I was simultaneously excited and dismayed to receive an owl by email this morning. I'd been granted early access to Pottermore. I was excited because I was one of the first few thousand to get in. I was dismayed because I got the email thirty seconds before I was to head off to work.
To say I've been distracted today would be an understatement.
Pottermore truly is an exploration into the world of Harry Potter. Each chapter of each book has been rendered into Flash-based paintings that can be explored, zoomed into, and clicked on. Navigation bars above, below, and to the side lets you know what you can read about and explore and move through, taking you to pages and pages of backstory, behind the scenes information, and expanded encyclopedia-like entries of just about anything you could think of.
It's also something of a scavenger hunt. You must collect items ranging from Harry's alarm clock to the cupboard under the stairs to a vial of unicorn blood. Along the way you collect chocolate frog cards of various wizards through history, and books filled with spells and knowledge of the wizarding world.
To say that Pottermore is an immersive experience might be an understatement. The illustrations (at least for the first book) are better than what you saw in the movies. As soon as you get to Diagon Alley you're able to go shopping for your supplies (that you'll actually use) and then you must go buy your wand.
As I went through to choose my wand, I was asked a series of questions, written by Rowling herself, before a wand chose me.
I was assigned a Hawthorne wand with a unicorn core, 10 and 3/4's inches, and of a slightly springy flexibility. It was very cool and seemed very personalized, but you don't realize how personalized until the next screen where you're able to explore what all the different sorts of wand cores and woods mean. There's hundreds of possible combinations, thousands maybe, and somehow when I read about typical personality traits of wizards with my wand it seemed oddly accurate. Magic? Maybe.
Soon, you're brought to Hogwarts itself, learning bits of fascinating information all the way. (For instance, all the fractioned platforms of King's Cross station are in use for magical folk. Platform 7 1/2 is sort of like the Orient Express.)
And that's when the fun really starts. You're sorted into a house at Hogwarts through a series of questions. The questions don't seem to have obvious paths to any specific house but, again, the results seem oddly prescient. As I read the books, I was quite confident I'd be sorted into Ravenclaw and this only confirmed my suspicions.
From there, you're granted access to the common room of your house and the majority of social networking begins. You can link up to Facebook and find friends of your own inside Pottermore, assign them nicknames, comment on their activities, and give them gifts of the loot you've found throughout the book.
But there's even more to do. You can cast spells and duel with fellow (live) students, you can make potions, and keep track of house points in the Great Hall. In fact, there is an active competition for the House Cup and you see the house points for all four houses in the Great Hall.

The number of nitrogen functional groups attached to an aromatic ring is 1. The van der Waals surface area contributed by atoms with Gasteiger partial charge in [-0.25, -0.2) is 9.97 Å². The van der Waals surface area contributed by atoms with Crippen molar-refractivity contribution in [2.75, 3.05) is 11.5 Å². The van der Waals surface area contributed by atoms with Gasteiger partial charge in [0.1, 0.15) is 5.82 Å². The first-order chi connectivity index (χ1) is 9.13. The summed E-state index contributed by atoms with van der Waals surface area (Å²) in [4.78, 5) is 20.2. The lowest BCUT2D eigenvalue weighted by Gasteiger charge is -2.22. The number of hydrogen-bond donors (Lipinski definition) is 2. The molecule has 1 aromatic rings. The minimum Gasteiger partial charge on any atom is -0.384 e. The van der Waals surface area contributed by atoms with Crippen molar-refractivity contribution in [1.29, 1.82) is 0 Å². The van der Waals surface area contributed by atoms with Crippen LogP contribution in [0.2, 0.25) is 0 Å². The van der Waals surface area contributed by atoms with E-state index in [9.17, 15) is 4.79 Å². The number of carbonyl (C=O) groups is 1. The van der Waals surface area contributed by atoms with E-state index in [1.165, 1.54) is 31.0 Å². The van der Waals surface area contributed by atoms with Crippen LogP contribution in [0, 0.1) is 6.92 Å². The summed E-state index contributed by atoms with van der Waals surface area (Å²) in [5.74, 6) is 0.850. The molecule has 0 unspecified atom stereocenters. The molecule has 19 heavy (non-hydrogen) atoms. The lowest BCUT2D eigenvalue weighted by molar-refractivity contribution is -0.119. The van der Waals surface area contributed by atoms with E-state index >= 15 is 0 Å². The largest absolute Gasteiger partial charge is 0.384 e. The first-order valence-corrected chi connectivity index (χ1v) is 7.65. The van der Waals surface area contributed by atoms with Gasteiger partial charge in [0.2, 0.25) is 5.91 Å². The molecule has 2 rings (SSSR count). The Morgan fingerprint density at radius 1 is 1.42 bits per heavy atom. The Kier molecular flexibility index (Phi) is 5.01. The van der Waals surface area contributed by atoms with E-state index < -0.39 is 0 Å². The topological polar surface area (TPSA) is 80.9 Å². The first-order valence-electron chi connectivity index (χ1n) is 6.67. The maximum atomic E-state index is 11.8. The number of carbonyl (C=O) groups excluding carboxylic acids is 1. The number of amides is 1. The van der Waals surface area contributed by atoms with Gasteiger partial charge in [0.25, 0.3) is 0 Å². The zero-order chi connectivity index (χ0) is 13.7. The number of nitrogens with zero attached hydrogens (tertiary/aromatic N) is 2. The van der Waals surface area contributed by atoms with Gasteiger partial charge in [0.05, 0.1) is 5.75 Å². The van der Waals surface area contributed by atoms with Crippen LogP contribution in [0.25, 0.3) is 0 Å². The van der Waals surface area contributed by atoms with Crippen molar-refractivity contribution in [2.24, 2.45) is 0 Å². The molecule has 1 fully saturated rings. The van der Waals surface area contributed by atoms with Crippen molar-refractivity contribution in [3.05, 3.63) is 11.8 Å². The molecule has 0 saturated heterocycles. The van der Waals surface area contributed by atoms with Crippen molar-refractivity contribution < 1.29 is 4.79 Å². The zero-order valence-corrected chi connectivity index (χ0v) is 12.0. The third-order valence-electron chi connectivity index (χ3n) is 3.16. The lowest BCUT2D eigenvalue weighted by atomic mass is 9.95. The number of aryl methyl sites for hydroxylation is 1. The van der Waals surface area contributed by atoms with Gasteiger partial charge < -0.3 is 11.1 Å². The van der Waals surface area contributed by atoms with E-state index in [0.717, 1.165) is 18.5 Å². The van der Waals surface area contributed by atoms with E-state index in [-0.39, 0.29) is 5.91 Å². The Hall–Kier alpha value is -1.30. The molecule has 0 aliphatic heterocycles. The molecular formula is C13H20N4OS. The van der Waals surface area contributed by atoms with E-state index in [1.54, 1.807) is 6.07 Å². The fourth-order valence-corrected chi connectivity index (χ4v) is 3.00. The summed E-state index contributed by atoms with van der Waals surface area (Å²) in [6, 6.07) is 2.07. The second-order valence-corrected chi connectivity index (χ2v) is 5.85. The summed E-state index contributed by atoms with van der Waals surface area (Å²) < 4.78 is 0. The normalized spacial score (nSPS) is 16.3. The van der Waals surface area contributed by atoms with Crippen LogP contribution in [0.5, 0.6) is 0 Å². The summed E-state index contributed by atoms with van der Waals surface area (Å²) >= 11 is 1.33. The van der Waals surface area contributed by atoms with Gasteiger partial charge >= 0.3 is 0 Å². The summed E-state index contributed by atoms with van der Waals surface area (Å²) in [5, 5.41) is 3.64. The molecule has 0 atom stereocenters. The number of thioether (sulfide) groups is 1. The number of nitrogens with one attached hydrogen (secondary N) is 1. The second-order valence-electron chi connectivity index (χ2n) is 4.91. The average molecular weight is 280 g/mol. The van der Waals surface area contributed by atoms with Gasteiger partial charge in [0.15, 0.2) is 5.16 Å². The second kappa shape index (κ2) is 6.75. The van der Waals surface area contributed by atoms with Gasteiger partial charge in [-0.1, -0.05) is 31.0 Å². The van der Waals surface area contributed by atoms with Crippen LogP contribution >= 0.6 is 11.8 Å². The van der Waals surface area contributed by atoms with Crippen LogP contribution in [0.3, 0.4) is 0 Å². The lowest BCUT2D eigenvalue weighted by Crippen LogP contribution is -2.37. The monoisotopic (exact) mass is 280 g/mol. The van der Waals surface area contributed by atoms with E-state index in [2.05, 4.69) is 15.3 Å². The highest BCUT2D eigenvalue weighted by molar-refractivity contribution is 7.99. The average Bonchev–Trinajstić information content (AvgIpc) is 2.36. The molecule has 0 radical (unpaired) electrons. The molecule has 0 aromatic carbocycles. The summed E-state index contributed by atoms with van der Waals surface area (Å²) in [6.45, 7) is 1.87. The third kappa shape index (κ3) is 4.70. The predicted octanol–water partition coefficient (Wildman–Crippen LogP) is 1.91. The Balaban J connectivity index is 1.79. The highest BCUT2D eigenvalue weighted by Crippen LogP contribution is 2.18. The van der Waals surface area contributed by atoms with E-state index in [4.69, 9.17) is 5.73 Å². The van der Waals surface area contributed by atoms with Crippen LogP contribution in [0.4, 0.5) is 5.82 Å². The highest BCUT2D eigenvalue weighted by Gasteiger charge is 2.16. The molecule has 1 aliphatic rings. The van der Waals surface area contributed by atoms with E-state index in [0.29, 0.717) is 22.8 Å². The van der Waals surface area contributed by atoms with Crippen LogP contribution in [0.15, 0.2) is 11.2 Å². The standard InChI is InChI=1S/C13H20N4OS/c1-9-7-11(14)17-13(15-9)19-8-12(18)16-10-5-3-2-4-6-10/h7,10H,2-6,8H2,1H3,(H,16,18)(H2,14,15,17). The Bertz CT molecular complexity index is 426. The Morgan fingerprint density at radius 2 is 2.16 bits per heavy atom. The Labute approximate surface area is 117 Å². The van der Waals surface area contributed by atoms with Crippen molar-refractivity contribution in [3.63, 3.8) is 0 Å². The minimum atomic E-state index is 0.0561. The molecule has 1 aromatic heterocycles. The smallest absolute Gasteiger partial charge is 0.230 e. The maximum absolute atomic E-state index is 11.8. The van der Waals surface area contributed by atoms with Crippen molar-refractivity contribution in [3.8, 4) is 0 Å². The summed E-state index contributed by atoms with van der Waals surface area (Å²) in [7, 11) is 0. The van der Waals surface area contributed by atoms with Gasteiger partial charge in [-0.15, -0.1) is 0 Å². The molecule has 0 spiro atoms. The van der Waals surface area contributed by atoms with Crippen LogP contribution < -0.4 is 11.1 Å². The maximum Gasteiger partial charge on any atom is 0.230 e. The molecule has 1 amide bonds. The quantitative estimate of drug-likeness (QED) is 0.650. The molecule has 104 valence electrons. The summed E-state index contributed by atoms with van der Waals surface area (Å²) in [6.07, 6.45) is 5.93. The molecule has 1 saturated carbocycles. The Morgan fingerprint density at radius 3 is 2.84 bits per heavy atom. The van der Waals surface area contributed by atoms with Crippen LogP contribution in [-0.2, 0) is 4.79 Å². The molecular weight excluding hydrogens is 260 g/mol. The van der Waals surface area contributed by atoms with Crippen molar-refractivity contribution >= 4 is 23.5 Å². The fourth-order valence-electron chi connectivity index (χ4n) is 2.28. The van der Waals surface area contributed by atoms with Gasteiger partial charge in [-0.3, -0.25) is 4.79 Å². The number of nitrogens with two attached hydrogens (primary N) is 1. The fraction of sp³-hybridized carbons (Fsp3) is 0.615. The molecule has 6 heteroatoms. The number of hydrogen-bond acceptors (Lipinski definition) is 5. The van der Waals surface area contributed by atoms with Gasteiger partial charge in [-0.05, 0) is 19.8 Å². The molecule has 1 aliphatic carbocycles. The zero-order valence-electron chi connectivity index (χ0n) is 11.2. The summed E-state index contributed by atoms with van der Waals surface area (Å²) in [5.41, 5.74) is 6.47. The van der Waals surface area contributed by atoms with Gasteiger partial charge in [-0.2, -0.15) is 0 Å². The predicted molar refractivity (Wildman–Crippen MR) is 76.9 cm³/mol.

An interesting side note: It seems as though the sampling of users given access to Pottermore was quite small. My guess is they're slowly easing into the server load. In the Great Hall there are numbers for how many students there are enrolled in Hogwarts (meaning they made it all the way through the Sorting Hat) and as I write this, there are less than 3,600 people total. It seems as though getting in was extremely rare and I have no idea how quickly they'll be letting more people in.
The site still has a few problems, but that's to be expected in such an early beta. I had problems making potions and stirring ingredients, there seemed to be some glitches in the hidden content here and there, and there were spots of slow connectivity, but overall the experience is smooth and utterly absorbing.
I'll be honest, I'm not even the biggest Harry Potter fan and I found the whole experience completely riveting. It really has taken a significant chunk of my day.
My favorite behind the scenes tidbit? That Hermione Granger might have been known as Hermione Puckle. The behind the scenes stories are fascinating and offer an unparalleled look into J.K. Rowling's creative process. She even has cameos in short (20-30 seconds) videos introducing you to Pottermore and congratulating you for completing the first book.
Surprisingly, I didn't see any ads except for a modest Sony logo in the top right corner. Not too obtrusive and easily ignored.
I've been saying since day one that this is very smart move for J.K. Rowling to expand her saturation in the lives of fans (she might be growing into a capable rival for George Lucas and the world of Star Wars... but probably not). More than that, though, this is good for those of us writers who are relying more and more on digital publishing for income. This is going to turn a lot of readers into digital book consumers, and that's good news for everybody.
Follow Bryan Young on Twitter: www.twitter.com/swankmotron